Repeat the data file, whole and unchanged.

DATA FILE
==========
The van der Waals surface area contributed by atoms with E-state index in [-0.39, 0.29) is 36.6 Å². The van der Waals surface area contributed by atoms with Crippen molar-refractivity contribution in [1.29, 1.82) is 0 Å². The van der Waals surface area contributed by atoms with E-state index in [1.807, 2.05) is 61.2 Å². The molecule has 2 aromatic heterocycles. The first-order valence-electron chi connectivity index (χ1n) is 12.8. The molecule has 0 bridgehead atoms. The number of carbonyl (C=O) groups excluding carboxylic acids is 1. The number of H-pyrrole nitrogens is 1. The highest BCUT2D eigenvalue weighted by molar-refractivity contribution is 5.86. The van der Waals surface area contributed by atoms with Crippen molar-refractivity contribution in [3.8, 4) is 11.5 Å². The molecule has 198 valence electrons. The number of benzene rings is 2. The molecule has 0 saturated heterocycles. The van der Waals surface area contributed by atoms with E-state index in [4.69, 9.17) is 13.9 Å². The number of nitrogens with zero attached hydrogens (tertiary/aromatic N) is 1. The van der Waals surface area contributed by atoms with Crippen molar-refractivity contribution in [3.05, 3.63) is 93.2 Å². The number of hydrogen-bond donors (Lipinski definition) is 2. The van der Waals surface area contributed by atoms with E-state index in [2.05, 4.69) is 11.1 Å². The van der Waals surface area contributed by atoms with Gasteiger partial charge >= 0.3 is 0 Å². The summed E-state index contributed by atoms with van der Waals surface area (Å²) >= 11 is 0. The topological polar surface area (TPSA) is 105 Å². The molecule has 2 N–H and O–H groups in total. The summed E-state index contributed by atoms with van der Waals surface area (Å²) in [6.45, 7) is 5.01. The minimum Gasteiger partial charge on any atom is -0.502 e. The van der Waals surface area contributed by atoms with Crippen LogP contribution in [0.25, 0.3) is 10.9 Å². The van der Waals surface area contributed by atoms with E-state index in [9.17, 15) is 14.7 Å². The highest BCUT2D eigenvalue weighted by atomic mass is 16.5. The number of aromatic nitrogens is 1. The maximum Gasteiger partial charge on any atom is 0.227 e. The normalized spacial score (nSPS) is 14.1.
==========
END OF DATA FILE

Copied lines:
The van der Waals surface area contributed by atoms with E-state index in [-0.39, 0.29) is 36.6 Å². The van der Waals surface area contributed by atoms with Crippen molar-refractivity contribution in [1.29, 1.82) is 0 Å². The van der Waals surface area contributed by atoms with E-state index in [1.807, 2.05) is 61.2 Å². The molecule has 2 aromatic heterocycles. The first-order valence-electron chi connectivity index (χ1n) is 12.8. The molecule has 0 bridgehead atoms. The number of carbonyl (C=O) groups excluding carboxylic acids is 1. The number of H-pyrrole nitrogens is 1. The highest BCUT2D eigenvalue weighted by molar-refractivity contribution is 5.86. The van der Waals surface area contributed by atoms with Crippen molar-refractivity contribution in [3.8, 4) is 11.5 Å². The molecule has 198 valence electrons. The number of benzene rings is 2. The molecule has 0 saturated heterocycles. The van der Waals surface area contributed by atoms with E-state index in [4.69, 9.17) is 13.9 Å². The number of nitrogens with zero attached hydrogens (tertiary/aromatic N) is 1. The van der Waals surface area contributed by atoms with Crippen molar-refractivity contribution in [3.05, 3.63) is 93.2 Å². The number of hydrogen-bond donors (Lipinski definition) is 2. The van der Waals surface area contributed by atoms with E-state index in [2.05, 4.69) is 11.1 Å². The van der Waals surface area contributed by atoms with Gasteiger partial charge >= 0.3 is 0 Å². The summed E-state index contributed by atoms with van der Waals surface area (Å²) >= 11 is 0. The topological polar surface area (TPSA) is 105 Å². The molecule has 2 N–H and O–H groups in total. The summed E-state index contributed by atoms with van der Waals surface area (Å²) in [6.45, 7) is 5.01. The minimum Gasteiger partial charge on any atom is -0.502 e. The van der Waals surface area contributed by atoms with Crippen LogP contribution in [0.25, 0.3) is 10.9 Å². The van der Waals surface area contributed by atoms with E-state index in [9.17, 15) is 14.7 Å². The highest BCUT2D eigenvalue weighted by atomic mass is 16.5. The number of aromatic nitrogens is 1. The maximum Gasteiger partial charge on any atom is 0.227 e. The normalized spacial score (nSPS) is 14.1.